Larks and daffodils

Throughout early spring there really is no better place to be than out on the plains of Extremadura. The mosaic of traditional rotation low intensity farming provides a long list of attractions. The obvious may be the lekking Great Bustards or displaying Montagu's Harriers, but the more understated can be just as memorable. Throughout February and most of March the early spring flowers start adding a delicate set of colours to the landscape, just before the exuberance of the artist's palate that is April. Sand crocuses and the gorgeous Barbary Nut Iris, for which you need to be out in the afternoon to see at its best, as the flowers remain resolutely closed in the morning. Searching carefully one can find Sawfly Orchids as well. One of my favourites are the wild daffodils, or really narcissi. The first is the pale yellow Angel Tear's, a wonderful name befitting its drooping, nodding tear-shaped flower (Edited comment: Brians Banks has just sent me this: In 1888 a British …

Amazing optics

My eye caught a movement in the semi-darkness. I could just make out in the dusk that something had landed at the base of a bush, halfway up the cliffside. As I lifted the binoculars to my eyes, my assumption was immediately confirmed. Thanks to an image brighter than my own eyesight and with the magnification offered, I had found the bird that we had been waiting for. Although well past sunset, its shape and cryptic plumage was readily visible. Straightaway I called out "Eagle Owl" and the rest of the group followed my directions to find it. Normally when one considers binoculars for very low-light conditions one looks for as low a magnification as possible, generally seven times (7x). However, the binoculars I was handling were 12x. Now if you ask most experienced birdwatchers what they think of 12x binoculars, hands raise in horror at memories of massive pieces of equipment, barely possible to raise to one's eyes, let alone keep steady, purchased by ill-advised novic…

Unashamedly anthropomorphic

Sometimes it is impossible to resist being anthropomorphic...describing animal behaviour in terms of human attitudes and motives. Two incidents last week on the same day, at the same place (indeed minutes of each other) prompted such a lapse! I was with a group of four people, David and Kath from the north of England and Liz and Brian from Wales and we were at the wonderful Portilla del Tiétar viewpoint in the Monfragüe National Park. It is the sort of place where one can easily spend hours, just waiting for birds to arrive, enjoying the magnificent scenery and other wildlife. Angel Tear's Narcissus was coming out into flower near where we stood and an Eagle Owl sat incubating her eggs. We spotted an Otter swimming to a rocky bay with a catfish in its mouth and watched as it clambered up onto a rock to eat it. Then it swam out again to catch another. This caught the attention of a Grey Heron which flew in to stand beside the bay. The Otter returned to the bay and ate its fish whil…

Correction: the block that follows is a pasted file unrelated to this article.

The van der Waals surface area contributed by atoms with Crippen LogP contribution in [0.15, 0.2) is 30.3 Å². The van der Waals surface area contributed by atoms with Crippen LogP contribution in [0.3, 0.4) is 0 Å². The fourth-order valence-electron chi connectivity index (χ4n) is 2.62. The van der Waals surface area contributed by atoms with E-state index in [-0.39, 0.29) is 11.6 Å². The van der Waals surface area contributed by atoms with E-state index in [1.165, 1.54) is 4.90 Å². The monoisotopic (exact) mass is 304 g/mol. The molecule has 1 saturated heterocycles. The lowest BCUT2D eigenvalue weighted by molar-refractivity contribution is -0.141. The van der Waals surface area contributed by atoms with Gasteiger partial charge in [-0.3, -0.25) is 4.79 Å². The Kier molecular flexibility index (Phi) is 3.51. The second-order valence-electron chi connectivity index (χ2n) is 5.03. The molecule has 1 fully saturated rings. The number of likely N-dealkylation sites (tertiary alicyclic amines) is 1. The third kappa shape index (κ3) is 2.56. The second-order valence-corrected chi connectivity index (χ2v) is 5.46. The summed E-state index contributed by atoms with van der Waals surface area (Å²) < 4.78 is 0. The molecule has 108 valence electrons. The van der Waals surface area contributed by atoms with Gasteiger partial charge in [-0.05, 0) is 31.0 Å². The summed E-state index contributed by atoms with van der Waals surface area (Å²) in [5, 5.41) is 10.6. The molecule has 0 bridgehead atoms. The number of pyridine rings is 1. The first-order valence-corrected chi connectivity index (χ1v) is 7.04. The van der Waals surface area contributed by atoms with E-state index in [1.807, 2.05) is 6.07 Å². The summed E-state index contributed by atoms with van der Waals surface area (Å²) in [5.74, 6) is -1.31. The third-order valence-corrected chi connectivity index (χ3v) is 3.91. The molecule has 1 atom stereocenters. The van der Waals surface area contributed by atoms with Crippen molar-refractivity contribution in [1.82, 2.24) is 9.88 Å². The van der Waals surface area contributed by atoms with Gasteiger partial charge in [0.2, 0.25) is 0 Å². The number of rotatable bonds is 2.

Winter gatherings

Spring-like weather last week has given way to bitingly cold easterly winds. Despite there being clumps of wild narcissus in flower in sheltered places and some almond blossom, we are still in winter here. Despite the arrival of House Martins and some Swallows, and even a Great Bustard starting some tentative paces in its courtship display, the birds too still have a winter feel about them. Hard weather in central Europe has brought an invasion of Goosanders to Spain and two have even reached Extremadura, for the first time ever. I saw a female swimming on the river running through the Monfragüe National Park last Sunday. But the most striking feature of birds in winter are the sheer numbers. Yesterday we watched a big flock of two or three hundred Corn Bunting rising from a stubble field as a male Merlin attacked. It had arrived almost un-noticed, mimicking a Mistle Thrush with a low gliding flight interspersed with rapid flaps. Then it accerated and dashed through the rising bunting…

Le grand duc

There is something magnificently apt in the French name for the Eagle Owl - the Grand Duke - an aristocratic aloofness, mystery and power. I certainly sensed this yesterday evening, in the dusk after sunset, in a perfect still calm with the moon and Jupiter starting to shine above me. The first bats had emerged and the last vultures had reached their roost. There was silence. Then, almost inaudible, a muffled "oohu". The next call was louder, more resonent, appearing to come from the dark rocky massif in front of me, the gorge creating a perfect acoustic arena. Then another call, quickly followed by another. Clearly I was now listening to two birds calling to each other. Instinct told me to scan the top of the cliff, where the sharp crisp boundary between the dark rock and the evening sky was visible. And there it was, close to the highest point of all, a new shape that had not been there a few minutes earlier: a large body, rounded head and long "ear-tufts" someti…